On the right is my little sister, also looking away from the camera.  This here is a better picture of the two of us, from about 1980.
My sister wasn't too big into baseball cards at the same time I was, but she did give it a try.  I remember in 1990  she tried collecting the Fleer set, basically because it was one that I wasn't collecting.  We also went to Expos games together and she would sometimes join me at the dugout trying to get players' autographs.  She lost interest pretty quickly though and switched to collecting basketball cards for a bit but also kind of lost interest in that by the end of the year and never returned to card collecting.

She had other interests and didn't really have a "collector" personality which, if I'm honest, I always admired about her. She loved animals and swimming and hanging out with friends.  Doing actual stuff you know!

We were attached at the hip growing up, my dad being in the army and constantly moving around, so we were the only constant presence in each other's lives.  As adults we kind of moved our separate ways after my parents retired, me ending up in Japan and her in Calgary, but we kept as close as we could, she even spent almost a year living with my wife and I over here in the early 2000s.  After that she went to law school and, having watched her go through the application process while she was staying with us, I decided to give it a try too and ended up following in my own little sister's footsteps.  She was a trailblazer for us both.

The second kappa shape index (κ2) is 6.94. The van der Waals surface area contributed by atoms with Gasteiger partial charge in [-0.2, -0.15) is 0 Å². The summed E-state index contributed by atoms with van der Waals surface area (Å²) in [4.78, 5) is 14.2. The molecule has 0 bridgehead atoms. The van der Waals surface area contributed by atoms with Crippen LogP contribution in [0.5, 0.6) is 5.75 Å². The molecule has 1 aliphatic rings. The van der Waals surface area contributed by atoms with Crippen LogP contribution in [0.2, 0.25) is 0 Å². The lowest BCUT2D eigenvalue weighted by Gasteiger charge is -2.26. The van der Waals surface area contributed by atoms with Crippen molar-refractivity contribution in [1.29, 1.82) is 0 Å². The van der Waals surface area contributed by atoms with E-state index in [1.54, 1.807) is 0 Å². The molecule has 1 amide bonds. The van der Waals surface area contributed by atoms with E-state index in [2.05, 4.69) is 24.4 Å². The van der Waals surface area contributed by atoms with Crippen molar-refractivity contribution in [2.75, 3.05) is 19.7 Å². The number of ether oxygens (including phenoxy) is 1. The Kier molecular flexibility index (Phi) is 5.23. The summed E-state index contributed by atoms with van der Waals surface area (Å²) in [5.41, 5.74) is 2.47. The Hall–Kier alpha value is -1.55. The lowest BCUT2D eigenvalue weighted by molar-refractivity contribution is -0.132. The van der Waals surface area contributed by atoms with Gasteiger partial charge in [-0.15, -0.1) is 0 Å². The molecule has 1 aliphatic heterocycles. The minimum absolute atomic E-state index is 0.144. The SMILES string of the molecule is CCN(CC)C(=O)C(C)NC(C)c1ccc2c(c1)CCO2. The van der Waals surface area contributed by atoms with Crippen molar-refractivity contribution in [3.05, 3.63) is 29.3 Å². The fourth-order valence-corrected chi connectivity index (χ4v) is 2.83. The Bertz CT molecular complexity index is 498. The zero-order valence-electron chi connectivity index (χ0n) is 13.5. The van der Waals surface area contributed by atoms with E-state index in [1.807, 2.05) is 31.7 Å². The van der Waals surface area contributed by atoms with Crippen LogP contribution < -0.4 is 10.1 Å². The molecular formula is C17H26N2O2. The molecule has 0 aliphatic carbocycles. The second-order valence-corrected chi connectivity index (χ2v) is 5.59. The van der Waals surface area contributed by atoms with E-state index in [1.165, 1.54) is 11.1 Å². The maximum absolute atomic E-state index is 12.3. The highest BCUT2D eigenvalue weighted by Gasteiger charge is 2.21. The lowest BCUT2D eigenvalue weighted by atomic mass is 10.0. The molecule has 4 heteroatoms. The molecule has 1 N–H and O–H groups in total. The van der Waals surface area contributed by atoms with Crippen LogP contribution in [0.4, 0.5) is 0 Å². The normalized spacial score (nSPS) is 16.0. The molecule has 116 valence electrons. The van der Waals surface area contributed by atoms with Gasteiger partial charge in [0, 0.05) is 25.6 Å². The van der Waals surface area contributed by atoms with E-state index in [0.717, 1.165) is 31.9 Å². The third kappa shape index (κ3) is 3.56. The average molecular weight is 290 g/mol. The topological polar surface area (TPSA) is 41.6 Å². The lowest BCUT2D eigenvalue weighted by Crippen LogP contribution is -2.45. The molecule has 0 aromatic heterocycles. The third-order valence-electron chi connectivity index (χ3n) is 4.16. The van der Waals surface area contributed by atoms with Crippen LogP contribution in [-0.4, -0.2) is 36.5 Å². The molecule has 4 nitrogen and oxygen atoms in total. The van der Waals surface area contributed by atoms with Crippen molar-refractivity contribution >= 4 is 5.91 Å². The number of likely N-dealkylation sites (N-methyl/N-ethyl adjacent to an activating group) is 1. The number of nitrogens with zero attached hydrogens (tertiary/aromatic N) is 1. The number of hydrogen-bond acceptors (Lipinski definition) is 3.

Then one day a few years later, around the same time my wife became pregnant with our first child things were about to get really good in life for my little sister.  She had a successful career and was in a loving relationship with a great guy who she was about to start a family with.

And then just when it was all beginning for her my little sister was diagnosed with cancer.

She went through chemo and surgery.  And for a glorious little while we thought she had it beat and would be an inspiring story of a cancer survivor.

Then a few months later it came back.  Aggressive and spreading.  They had no cure.

My son was born, and then so was my daughter.  They loved her and she loved them.  But nobody could do anything.  Just constant streams of exhausting treatment to keep this thing from killing her and buy her a bit more life each time.

She and her husband lived the life they had to the fullest, seeing the world and never feeling sorry, or at least never showing themselves to feel sorry, about the hand they had been dealt.

Then this past weekend, they had some friends over for dinner.  She didn't feel too well, the effects of the cancer spreading to her lungs had become overwhelming in the last few weeks. She went to her room to lie down.  And she never got back up.  She was gone.